Wheel estate: Auto-Trail V-line 600

By: Lawrence Schaffler


Auto-Trail V-line 600 Auto-Trail V-line 600
Auto-Trail V-line 600 This 'panel van' motorhome comes with all the trimmings you'd expect in an Auto-Trail Auto-Trail V-line 600
Auto-Trail V-line 600 The shower's floor in the fully-moulded bathroom is cleverly placed lower than the toilet's to prevent flooding Auto-Trail V-line 600
Auto-Trail V-line 600 The V-line series has a high-quality finish Auto-Trail V-line 600
Auto-Trail V-line 600 The aisle running between the central dinette/lounge leads to double doors at the rear Auto-Trail V-line 600
Auto-Trail V-line 600 With the 600, the central lounge/dinette converts to a full-width, transverse double bed Auto-Trail V-line 600
Auto-Trail V-line 600 The large, curved skylight above the cab and lounge allows for prime stargazing Auto-Trail V-line 600
Auto-Trail V-line 600 Nifty lockers are built into the rear doors to make storage (and life) easier Auto-Trail V-line 600

In a strategic departure from its traditional lineup, UK motorhome manufacturer Auto-Trail has introduced of a new range of smaller, lighter, and more compact vehicles – the V-line series.

There are three models in the V-line series of converted panel vans — the 600, 610, and 620. While they all have the same overall dimensions (just under 6m long) and share the same Fiat Ducato chassis, their layouts are different.

The first of the three, the 600, was launched late last year — the 610 and 620 followed earlier this year. The New Zealand dealer (Drury's Auckland Motorhomes) has so far landed only a 600 — the other models are on order.

A driver-friendly motorhome

Before you wrinkle your nose at the notion of a 'panel van' motorhome, let me assure you this isn't a ham-fisted conversion. It comes with all the trimmings you'd expect to find in an Auto-Trail vehicle and has a surprisingly functional interior — easily adequate for a couple.

Auto -Trail -V-line -specifications

My guess is it will find a receptive audience among those who shy away from the weight and bulk of traditional motorhomes and dislike having to manoeuvre them into tight spots, for the V-line is very driver-friendly.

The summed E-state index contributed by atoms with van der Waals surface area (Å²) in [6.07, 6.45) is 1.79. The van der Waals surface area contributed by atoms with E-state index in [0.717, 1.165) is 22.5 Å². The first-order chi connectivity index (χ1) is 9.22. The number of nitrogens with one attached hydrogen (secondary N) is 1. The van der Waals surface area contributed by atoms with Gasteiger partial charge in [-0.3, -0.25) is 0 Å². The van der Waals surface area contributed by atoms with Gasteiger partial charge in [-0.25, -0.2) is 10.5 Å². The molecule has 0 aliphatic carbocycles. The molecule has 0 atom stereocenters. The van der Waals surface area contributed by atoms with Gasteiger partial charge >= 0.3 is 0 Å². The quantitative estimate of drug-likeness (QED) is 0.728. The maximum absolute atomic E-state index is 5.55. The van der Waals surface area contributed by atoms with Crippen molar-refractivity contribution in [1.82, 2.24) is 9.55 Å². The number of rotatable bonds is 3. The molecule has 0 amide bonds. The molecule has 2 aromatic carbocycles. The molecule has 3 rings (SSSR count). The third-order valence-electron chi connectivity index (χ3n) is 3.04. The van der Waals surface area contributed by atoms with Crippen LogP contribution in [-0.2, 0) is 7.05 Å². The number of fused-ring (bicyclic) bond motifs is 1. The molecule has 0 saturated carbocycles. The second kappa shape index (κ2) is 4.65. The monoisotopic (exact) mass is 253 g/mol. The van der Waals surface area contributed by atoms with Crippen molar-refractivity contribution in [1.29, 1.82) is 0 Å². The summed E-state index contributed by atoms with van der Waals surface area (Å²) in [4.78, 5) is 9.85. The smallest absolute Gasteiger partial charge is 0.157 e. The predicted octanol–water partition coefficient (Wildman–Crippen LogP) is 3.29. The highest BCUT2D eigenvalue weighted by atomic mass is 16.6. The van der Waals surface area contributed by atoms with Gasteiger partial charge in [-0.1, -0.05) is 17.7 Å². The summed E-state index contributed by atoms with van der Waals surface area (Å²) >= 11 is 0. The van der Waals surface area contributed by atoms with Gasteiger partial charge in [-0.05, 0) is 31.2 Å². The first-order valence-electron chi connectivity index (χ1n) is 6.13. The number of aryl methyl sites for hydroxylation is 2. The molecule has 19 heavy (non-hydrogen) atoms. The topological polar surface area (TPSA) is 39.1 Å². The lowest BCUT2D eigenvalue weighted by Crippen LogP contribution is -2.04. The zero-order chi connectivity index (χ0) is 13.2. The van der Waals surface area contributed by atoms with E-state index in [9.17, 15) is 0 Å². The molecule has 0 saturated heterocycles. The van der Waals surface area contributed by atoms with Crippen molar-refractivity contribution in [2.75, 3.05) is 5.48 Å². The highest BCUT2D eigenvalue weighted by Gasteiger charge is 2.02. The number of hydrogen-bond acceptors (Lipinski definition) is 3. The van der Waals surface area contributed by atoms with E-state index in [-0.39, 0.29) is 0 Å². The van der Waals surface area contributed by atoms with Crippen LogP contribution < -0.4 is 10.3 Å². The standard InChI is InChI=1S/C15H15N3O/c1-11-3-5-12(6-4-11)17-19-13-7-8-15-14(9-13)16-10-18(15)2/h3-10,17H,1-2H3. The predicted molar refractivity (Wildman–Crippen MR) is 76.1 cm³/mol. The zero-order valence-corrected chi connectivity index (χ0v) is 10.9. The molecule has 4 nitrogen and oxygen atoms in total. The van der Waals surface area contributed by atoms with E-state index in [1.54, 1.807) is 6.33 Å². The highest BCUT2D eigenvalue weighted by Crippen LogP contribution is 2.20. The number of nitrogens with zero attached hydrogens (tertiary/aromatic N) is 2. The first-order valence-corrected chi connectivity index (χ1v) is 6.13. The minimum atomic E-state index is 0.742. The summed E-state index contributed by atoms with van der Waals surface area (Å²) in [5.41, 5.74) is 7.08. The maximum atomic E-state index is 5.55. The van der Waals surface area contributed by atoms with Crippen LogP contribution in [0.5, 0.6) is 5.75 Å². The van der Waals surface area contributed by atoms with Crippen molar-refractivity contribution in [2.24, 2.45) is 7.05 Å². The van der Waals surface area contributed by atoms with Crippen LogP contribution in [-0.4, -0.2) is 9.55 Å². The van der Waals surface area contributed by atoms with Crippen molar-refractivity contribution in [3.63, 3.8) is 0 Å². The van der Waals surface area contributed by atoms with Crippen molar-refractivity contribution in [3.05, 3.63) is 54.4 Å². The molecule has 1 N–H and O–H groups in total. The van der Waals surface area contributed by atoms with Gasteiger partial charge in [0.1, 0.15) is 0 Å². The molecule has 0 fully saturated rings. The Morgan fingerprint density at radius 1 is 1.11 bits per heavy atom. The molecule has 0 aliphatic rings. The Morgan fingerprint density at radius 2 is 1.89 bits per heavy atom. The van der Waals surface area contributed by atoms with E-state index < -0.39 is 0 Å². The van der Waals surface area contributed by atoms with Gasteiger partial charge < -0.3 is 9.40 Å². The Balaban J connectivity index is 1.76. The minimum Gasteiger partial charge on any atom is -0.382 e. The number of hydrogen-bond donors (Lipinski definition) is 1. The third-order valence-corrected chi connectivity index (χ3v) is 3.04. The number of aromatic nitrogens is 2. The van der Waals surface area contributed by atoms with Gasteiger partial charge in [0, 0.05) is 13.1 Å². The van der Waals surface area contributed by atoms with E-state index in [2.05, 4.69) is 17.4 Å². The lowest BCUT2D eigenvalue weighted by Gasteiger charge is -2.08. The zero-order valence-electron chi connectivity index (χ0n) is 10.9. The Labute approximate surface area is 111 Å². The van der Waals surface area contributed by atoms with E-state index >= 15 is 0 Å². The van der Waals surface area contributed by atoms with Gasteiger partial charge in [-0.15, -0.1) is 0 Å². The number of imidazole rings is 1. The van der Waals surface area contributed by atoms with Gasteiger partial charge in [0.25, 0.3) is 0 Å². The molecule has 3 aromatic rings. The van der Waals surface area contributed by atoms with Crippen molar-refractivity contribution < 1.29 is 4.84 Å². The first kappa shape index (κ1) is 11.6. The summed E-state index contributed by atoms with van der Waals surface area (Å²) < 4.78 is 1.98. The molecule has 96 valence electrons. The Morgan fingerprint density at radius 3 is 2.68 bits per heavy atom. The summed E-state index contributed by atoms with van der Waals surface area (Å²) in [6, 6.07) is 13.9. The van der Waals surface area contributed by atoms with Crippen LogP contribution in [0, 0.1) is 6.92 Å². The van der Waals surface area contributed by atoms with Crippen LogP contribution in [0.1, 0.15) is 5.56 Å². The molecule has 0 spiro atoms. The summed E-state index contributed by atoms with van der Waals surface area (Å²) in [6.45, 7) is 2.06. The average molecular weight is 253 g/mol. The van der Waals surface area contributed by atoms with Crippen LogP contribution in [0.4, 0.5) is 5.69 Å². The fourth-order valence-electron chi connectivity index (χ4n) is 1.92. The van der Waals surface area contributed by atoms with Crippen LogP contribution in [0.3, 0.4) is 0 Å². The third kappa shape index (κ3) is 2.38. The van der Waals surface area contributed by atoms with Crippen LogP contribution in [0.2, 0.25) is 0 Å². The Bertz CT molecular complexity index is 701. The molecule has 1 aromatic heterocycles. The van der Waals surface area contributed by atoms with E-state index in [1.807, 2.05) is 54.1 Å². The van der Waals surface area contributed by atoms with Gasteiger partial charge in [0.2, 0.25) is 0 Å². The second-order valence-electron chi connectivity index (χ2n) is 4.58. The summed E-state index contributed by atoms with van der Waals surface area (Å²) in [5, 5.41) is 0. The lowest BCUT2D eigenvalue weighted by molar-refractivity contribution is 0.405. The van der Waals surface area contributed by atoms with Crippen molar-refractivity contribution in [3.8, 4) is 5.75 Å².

Much of its road manner is courtesy of the front-wheel drive Ducato chassis, its powerful 2.3-litre, 150hp engine and six-speed Comfort-Matic transmission. The engine ticks along without the remotest hint of stress.

Surgery has removed the van's standard roof and it's been replaced with a higher, fibreglass alternative. But even with this modification it presents a far smaller and more streamlined profile compared with a traditional motorhome.

To complete its driving appeal, it's fitted with snazzy alloy wheels and discs all round, with ABS braking and electronic brake force detection. Large side mirrors and a reversing camera/dashboard screen will help you guide it into a cosy spot.

V-line 600 Interior

A sliding side door is the main entry to the van, though the aisle running between the central dinette/lounge leads to double doors at the rear. With all three doors open, the sense of space is accentuated and provides good ventilation.

The V-line 600’s central lounge/dinette converts to a full-width, transverse double bed. The pedestal table's removed (it's not part of the bed) and supporting slats slide out from under the bench seats.

It's a light, airy interior, enhanced by the large, curved skylight above the cab and lounge. Plus it has a drop-down 38cm (15") TV unit fixed to the cab's ceiling.

In the kitchen, a two-burner cooker nestles next to a sink on the far side — with a black granite-like finish for the benchtop. The inset sink/drainer has a hinged cover which provides extra bench space. Opposite is a 65-litre drawer fridge (with a built-in freezer compartment) and a small oven/grill.

Auto -Trail -V-line -7

There are plenty of storage lockers above and below, and all the lockers are equipped with rubber damper strips to eliminate creaks and rattles.

You'll find a fully-moulded bathroom right at the end of the corridor. It's an integrated space shared by a swivel cassette toilet, shower, and vanity. The shower's floor is lower than the toilet's, so shower water won't saturate the entire bathroom floor.

Thermal insulation is standard Auto-Trail — your dentures won't rattle on chilly nights. I like the flush-fit, wrap-around 'glazing' over the windows. In effect, this offers the same advantage of standard, double-glazed acrylic windows, but with minimal aerodynamic drag.

A single 100-amp-hour battery powers the electrics. LED lighting curtails the load, but a second battery is an option — one I'd tick, particularly as the 600 is fitted with a 100-watt solar panel as standard. The LEDs are nicely recessed for subtle, ambient lighting, and they're dimmable.

Will the V-Line concept work in New Zealand?

I can't decide. I'm hesitant to call it an entry-level Auto-Trail that will appeal to budget buyers because, at $135,000, the 600 is not hugely cheaper than the manufacturer's existing low-end motorhome, the 6.4m rear-bed Apache (RRP is around $148,000).

As an Auto-Trail product, there's no problem with the quality of the finish. It's very compact, though, which might not appeal to everybody. On the other hand, it's much easier to handle and simple to park.

The best advice I can offer? Take a test drive.

Pros

  • Driveability and parking — just like visiting the supermarket
  • Shoe/table/chair lockers — practical, out of the way but easily accessed
  • Lowered shower floor — keeps the bathroom dry

Cons

  • Too compact — it's definitely a couples-only tourer

For more information contact Auckland Motorhomes on (09) 294 6500 or info@aucklandmotorhomes.co.nz

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